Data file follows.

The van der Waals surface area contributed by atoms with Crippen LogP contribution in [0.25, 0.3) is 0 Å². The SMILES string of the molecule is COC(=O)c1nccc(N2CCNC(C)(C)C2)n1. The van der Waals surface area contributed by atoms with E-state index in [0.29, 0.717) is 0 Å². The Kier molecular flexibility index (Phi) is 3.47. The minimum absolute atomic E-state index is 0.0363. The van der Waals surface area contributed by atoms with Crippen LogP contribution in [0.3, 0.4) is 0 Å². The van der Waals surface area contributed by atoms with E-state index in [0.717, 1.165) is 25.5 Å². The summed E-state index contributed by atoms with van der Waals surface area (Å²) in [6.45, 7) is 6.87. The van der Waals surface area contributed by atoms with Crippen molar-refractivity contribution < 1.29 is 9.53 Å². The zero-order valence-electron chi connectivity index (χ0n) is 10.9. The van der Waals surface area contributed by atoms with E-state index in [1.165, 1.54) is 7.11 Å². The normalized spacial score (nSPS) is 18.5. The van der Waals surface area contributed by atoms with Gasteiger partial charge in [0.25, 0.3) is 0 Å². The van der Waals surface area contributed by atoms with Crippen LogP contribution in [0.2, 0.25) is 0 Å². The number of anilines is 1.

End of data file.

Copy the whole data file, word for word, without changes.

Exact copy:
The van der Waals surface area contributed by atoms with Crippen LogP contribution in [0.25, 0.3) is 0 Å². The SMILES string of the molecule is COC(=O)c1nccc(N2CCNC(C)(C)C2)n1. The van der Waals surface area contributed by atoms with E-state index in [0.29, 0.717) is 0 Å². The Kier molecular flexibility index (Phi) is 3.47. The minimum absolute atomic E-state index is 0.0363. The van der Waals surface area contributed by atoms with Crippen LogP contribution in [0.3, 0.4) is 0 Å². The van der Waals surface area contributed by atoms with E-state index in [0.717, 1.165) is 25.5 Å². The summed E-state index contributed by atoms with van der Waals surface area (Å²) in [6.45, 7) is 6.87. The van der Waals surface area contributed by atoms with Crippen molar-refractivity contribution < 1.29 is 9.53 Å². The zero-order valence-electron chi connectivity index (χ0n) is 10.9. The van der Waals surface area contributed by atoms with E-state index in [1.165, 1.54) is 7.11 Å². The normalized spacial score (nSPS) is 18.5. The van der Waals surface area contributed by atoms with Gasteiger partial charge in [0.25, 0.3) is 0 Å². The van der Waals surface area contributed by atoms with Crippen LogP contribution in [0.2, 0.25) is 0 Å². The number of anilines is 1.